In 1996, President Bill Clinton signed the Welfare Reform Act into law, emphasizing work rules, time limits on cash assistance and "creating a new beginning for millions of Americans," he wrote in a 2006 New York Times op-ed piece.
Now, President Barack Obama is being accused of "gutting" that welfare reform legislation after his Department of Health and Human Services released a memo Thursday announcing changes to the program.
According to the memo, new waivers relating to the work participation requirements will authorize states to "test alternative and innovative strategies, policies and procedures that are designed to improve employment outcomes for needy families."
"States led the way on welfare reform in the 1990s — testing new approaches and learning what worked and what did not," Earl Johnson, director of the Office of Family Assistance, said in the HHS memo. "The secretary is interested in using her authority to approve waiver demonstrations to challenge states to engage in a new round of innovation that seeks to find more effective mechanisms for helping families succeed in employment."
According to The Associated Press, states will not be able to escape the work requirements of the landmark 1996 federal welfare reform law, but they may get federal approval to try to accomplish the same goals by using different methods than those spelled out in the legislation.
The White House's Office of Management and Budget and HHS Secretary Kathleen Sebelius approved the new rule.
Mickey Kaus at The Daily Caller posted his quick reactions to the news Thursday night, saying the move flies in the face of 1996 work requirements that were intended to signal that no-strings welfare was over.
"To the extent the administration's action erodes the actual and perceived toughness of the work requirements, which it does, it sends the opposite and wrong signal," Kaus wrote.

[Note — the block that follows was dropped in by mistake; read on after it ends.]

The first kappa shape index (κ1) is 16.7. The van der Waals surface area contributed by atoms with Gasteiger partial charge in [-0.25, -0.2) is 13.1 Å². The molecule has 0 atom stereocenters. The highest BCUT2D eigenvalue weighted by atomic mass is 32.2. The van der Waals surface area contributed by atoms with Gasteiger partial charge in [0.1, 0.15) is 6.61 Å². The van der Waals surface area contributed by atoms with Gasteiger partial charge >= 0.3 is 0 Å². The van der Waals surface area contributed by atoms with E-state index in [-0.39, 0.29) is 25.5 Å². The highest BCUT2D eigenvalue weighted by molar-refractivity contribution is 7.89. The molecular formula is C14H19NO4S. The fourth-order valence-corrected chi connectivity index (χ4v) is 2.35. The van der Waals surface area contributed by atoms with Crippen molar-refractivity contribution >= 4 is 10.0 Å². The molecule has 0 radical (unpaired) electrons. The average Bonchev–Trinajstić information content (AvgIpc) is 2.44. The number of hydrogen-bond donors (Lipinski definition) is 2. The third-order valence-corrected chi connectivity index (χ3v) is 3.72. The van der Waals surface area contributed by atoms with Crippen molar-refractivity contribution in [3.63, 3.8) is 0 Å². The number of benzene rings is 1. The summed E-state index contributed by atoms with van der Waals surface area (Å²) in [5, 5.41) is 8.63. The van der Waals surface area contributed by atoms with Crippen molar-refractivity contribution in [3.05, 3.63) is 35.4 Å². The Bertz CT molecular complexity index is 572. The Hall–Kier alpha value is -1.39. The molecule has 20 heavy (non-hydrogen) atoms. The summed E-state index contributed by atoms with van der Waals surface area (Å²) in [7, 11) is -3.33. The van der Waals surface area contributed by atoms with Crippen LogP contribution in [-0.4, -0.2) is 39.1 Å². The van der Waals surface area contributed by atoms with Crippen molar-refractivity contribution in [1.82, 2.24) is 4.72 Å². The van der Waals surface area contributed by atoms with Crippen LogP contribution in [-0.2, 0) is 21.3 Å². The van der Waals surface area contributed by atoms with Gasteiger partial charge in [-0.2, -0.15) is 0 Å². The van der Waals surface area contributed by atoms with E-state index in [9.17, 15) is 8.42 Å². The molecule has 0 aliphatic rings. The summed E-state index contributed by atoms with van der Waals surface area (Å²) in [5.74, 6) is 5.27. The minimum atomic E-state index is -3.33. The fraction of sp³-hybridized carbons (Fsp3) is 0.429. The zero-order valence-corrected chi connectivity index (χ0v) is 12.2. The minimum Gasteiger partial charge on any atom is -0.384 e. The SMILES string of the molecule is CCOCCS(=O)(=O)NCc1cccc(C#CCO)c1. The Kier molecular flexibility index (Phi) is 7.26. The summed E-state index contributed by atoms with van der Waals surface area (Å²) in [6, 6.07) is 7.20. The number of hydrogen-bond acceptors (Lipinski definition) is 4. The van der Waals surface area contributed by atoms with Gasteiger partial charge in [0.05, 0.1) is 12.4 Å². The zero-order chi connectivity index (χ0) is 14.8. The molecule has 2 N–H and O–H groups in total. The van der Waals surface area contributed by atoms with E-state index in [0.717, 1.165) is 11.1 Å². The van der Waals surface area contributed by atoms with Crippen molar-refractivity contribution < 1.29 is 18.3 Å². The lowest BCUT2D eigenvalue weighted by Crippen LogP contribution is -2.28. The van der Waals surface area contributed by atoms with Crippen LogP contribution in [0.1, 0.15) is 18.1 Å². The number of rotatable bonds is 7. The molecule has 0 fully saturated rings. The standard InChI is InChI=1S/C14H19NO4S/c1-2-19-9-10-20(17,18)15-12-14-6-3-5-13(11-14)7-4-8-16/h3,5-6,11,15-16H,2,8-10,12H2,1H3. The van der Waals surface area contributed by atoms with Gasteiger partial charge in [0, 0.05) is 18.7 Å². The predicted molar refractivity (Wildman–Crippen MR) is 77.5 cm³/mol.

According to Kaus, the memo's stated goals suggest job prep, counseling and training will be used to loosen the statutory work requirements to allow extended training periods, multi-year career pathways or a "comprehensive universal engagement system" that Kaus said sounds like a "stay-on-the-dole-while-we-keep-you-busy-with-anything-other-than-actual-work system."
"In the past, state bureaucrats have attempted to define activities such as hula dancing, attending Weight Watchers and bed rest as 'work.' These dodges were blocked by the federal work standards," Robert Rector and Katherine Bradley wrote at National Review. "Now that the Obama administration has abolished those standards, we can expect 'work' in the (Temporary Assistance for Needy Families) program to mean anything but work. The new welfare dictate issued by the Obama administration clearly guts the law."
The president will have a hard time selling the move if his opponents raise the "welfare" issue, where taxpayers give individuals benefits that people who don't go on welfare can't afford, Kaus warned.
David Weigel, writing at Slate, said that while the change may not have "gutted" welfare reform, "it's at least cracked open the door for the people who might gut it."